Everhart also explained that at one time, Juan Duque had a valid application for legal residency, pending, but that it was ultimately denied subsequent to a criminal conviction. His brother Sammy Duque had been deported once in October of 2002.
Daniel Villenas-Reyes, the alleged shooter and arsonist in the 7th Street, Cedartown murders, was also deported twice before the murders, once on March 31, 2000, and again on May 6, 2003.
Agent Everhart had the opportunity to interview Villenas-Reyes in connection with the murders, and recognized him from his Alien file. According to Everhart, during the interview Villenas-Reyes said that he possibly recognized one of the murder victims, but that he had never been to the house on 7th Street. When Agent Everhart informed him that they had DNA from the scene, Villenas-Reyes changed his story, telling authorities that one time he had been walking by the house, had cut his foot, and that his blood would possibly be found at the scene as a result.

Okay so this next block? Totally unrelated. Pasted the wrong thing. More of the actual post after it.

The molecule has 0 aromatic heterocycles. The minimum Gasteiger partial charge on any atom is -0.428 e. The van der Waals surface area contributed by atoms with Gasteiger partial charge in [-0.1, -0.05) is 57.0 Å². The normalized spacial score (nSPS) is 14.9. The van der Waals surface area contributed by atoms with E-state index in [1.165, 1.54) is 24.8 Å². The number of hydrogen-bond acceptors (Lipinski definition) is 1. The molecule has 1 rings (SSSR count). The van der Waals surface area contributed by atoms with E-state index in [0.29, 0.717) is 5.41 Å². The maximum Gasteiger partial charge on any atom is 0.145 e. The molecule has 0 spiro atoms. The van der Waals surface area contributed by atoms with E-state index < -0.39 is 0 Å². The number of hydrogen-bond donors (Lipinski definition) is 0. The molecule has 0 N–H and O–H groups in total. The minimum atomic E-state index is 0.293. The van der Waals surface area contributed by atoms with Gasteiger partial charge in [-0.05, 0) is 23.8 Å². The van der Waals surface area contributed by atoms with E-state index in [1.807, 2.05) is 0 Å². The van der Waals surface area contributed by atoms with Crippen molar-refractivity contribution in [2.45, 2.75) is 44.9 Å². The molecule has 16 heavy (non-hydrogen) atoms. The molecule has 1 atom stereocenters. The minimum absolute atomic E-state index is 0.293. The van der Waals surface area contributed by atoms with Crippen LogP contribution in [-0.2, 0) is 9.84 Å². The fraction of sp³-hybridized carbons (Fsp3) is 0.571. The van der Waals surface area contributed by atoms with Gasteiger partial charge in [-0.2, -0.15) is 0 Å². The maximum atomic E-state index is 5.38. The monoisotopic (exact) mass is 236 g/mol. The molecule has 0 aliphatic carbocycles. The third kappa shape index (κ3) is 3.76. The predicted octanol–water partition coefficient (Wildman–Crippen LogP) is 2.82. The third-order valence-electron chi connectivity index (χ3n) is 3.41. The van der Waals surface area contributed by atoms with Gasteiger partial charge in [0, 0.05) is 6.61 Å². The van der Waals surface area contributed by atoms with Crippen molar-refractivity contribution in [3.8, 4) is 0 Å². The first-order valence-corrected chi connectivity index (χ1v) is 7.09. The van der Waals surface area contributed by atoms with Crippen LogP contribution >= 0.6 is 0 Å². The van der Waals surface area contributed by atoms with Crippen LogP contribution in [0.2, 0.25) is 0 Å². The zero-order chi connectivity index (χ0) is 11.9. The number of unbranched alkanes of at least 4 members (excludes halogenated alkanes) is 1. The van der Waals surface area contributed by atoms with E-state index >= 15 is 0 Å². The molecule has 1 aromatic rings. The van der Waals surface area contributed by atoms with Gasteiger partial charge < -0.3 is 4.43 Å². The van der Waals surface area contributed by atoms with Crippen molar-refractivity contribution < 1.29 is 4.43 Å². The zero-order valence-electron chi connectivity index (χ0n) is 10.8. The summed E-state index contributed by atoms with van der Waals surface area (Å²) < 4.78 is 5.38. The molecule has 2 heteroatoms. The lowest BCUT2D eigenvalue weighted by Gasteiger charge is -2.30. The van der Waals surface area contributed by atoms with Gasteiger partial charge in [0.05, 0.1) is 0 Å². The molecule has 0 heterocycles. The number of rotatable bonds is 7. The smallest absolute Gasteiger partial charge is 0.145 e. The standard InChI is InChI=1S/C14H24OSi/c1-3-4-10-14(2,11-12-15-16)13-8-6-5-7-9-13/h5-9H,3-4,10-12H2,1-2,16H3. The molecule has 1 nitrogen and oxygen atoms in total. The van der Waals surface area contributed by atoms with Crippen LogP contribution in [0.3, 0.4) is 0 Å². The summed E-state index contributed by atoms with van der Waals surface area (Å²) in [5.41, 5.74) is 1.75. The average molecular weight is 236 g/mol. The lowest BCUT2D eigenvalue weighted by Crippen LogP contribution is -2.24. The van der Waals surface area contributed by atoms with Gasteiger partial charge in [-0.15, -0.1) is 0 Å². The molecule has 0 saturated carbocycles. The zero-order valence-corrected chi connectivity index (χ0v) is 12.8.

Readers may remember that several government witnesses, from Timothy Stroup to Erika Shelly and Amanda Sorrells, have all testified about the time in September of 2003, when Villenas-Reyes had an injured foot. His stories to the various witnesses ranged from his having kicked a fan, causing the injury, to his having been stabbed by a girl friend.
This morning, State Fire Marshall James Maddux testified about having found a large amount of blood near the back kitchen door of the home that was burned, and that they had found a knife in the room where the murders occurred and where the fire had been set.
Following Agent Everhart on the stand was Tabitha Agan, related by marriage to the Cunningham Road murder victim, T.J. Agan. Agan told a familiar story, repeated numerous times throughout the last five weeks, of being a driver for one of the defendants, in this case Villenas-Reyes, on various drug deals, selling, dropping off or collecting. She, like most of the witnesses, was addicted to meth, and was kept well supplied for her errands.
When she first met Villenas-Reyes, he had the injury to his foot, which she said looked more like a bullet hole to her.
Christy Corn, sister to Ray Corn, one of the government’s earlier witnesses, took the stand next, and reiterated much of the testimony of both her brother and Erika Shelly, about the period of time when Marco Cordero escaped from the Polk County jail, and about the time during which she lived with Erika Shelly, Marie Rodgers and a woman named Paige.